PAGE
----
Burns’s Crucible called “Vietnam”
by Ric Hunter Yancey Common Times Journal--December 6, 2017
I recently finished Ken Burn's docudrama "Vietnam," all 18 hours of it. I had a hard time getting my mind wrapped around it all, and I participated in the war, studied it at USAF Air War College, and lost good friends to the war. My father served a year in the same war I fought in years later. This series had a Hollywood bias in how it emphasized the demonstrations back home and glorified those who burned our flag. It was also reluctant to give Americans fighting the war credit for our many successes. However, it did show Jane Fonda for what a Hollywood liberal traitor she was.
As all conflicts are, the war had many mistakes on all sides, but as a war fighter and war planner, I view the biggest mistake in the Vietnam War being a lack of clear military objective from the Oval Office. With our air power and at the height of the war, over 500,000Americans in-country plus South Vietnamese forces, we could have bombed and walked our way to Hanoi. The political will just wasn't there. President Johnson and Secretary of Defense McNamara were too afraid we might kill a Russian or Chinese and start a nuclear war, really?!?!?!? My takeaway to Burn's documentary is that there is some historical knowledge there, and one should realize the biases and take them with a large dose of salt. For us who lived the 60's and 70's and to those who served their country in combat, this eighteen-hour marathon was little more than a continuation of the same old left-wing media bias that existed back then. It glorified the North Vietnamese who forced their own people to flee to South Vietnam, then proceeded to kill millions of them. It gave the American military no credit for essentially defeating the North during the Tet Offensive in 1968, and glorified the cowards who fled to Canada to avoid the draft under the excuse it was "an unjust war."
I'm not alone in my opinion of Burns and Novick's film. As yet, I have read numerous opinion pieces from those who served in the war and have seen "Vietnam," and some who have studied the war in great detail. Every review I've read has ripped the documentary asunder with many faults similar to above. One of the most cogent statements was by John M. Del Vecchio, a recognized authority on the Vietnam War and author of The 13th Valley and other works on Vietnam, Cambodia, Iraq and veterans issues:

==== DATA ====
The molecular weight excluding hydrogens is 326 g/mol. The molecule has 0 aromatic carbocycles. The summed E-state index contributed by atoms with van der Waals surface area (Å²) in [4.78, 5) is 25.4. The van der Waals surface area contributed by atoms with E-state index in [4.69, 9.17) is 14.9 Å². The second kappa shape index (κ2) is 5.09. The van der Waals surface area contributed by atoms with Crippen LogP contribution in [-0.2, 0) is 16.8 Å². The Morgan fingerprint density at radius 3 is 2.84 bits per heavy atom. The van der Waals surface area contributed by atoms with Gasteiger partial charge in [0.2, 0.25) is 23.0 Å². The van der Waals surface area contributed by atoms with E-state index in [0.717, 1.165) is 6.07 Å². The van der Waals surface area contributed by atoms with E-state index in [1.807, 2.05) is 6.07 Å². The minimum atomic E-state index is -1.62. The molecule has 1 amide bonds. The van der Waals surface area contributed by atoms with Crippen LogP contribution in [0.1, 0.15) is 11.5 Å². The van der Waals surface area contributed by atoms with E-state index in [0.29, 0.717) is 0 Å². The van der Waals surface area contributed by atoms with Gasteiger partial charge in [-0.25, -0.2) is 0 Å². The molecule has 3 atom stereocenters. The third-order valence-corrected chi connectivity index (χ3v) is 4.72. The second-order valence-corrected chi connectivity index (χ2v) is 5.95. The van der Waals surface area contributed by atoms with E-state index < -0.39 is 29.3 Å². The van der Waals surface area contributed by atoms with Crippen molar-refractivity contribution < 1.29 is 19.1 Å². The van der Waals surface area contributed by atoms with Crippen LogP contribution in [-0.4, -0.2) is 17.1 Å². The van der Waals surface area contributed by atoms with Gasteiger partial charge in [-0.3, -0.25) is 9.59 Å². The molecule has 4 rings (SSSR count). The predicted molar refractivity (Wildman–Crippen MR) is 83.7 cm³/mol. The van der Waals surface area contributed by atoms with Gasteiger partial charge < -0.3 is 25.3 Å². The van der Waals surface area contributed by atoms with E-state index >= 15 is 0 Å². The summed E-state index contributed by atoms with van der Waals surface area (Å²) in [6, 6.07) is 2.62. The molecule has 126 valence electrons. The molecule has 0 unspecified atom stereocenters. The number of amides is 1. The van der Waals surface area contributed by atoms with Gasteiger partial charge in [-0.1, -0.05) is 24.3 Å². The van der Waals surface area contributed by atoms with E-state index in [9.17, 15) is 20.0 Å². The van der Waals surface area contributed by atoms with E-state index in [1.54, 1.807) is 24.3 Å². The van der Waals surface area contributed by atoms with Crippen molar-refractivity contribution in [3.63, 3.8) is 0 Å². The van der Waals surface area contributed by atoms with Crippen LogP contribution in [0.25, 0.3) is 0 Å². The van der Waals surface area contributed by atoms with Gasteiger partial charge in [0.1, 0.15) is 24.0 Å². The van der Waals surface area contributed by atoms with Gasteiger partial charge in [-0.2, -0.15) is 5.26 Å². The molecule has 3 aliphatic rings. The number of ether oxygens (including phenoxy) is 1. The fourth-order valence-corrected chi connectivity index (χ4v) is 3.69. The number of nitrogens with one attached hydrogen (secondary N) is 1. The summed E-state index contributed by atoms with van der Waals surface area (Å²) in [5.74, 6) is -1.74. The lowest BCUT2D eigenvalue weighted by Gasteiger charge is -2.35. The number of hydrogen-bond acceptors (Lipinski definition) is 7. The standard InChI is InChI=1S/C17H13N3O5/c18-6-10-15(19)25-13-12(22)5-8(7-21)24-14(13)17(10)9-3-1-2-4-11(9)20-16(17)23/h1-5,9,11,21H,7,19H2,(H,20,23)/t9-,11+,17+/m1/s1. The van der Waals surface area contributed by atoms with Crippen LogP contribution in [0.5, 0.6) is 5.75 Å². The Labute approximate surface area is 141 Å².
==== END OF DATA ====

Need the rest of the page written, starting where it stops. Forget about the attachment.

"The war in Vietnam, Cambodia, and Laos didn't end in 1975, and more Southeast Asians died in the following ten years due to fighting and communist tyranny than died during the ten years of active American involvement. The repression in all three nations continues to this day.
With all the promise and potential, with all the wonderful presentations, the incredible photography and the moving musical scores, the slanting by choice of material and by massive omission renders this series not history but propaganda."
As an aside, Burns and Novick should have gone two weeks more in "Vietnam" and covered the last battle of the war, the SS Mayaguez rescue where we soundly defeated the Cambodian Khmer Rouge who killed 2-million of their own people. We got the ship's crew back, but our last battle of the war placed the final 41 names on the Vietnam Veteran's Memorial Wall. They are not considered Vietnam veterans, however, because of the US Senate, Senator Burr specifically, and DOD -refuse to honor them with the Vietnam Service Medal they so richly deserve.
Ric Hunter is a retired U.S Air Force colonel and fighter pilot who flew combat in the Vietnam War and is the author of the Pulitzer nominated novel FIREHAMMER about the last year of the war It is available on Amazon. He can be reached at firstname.lastname@example.org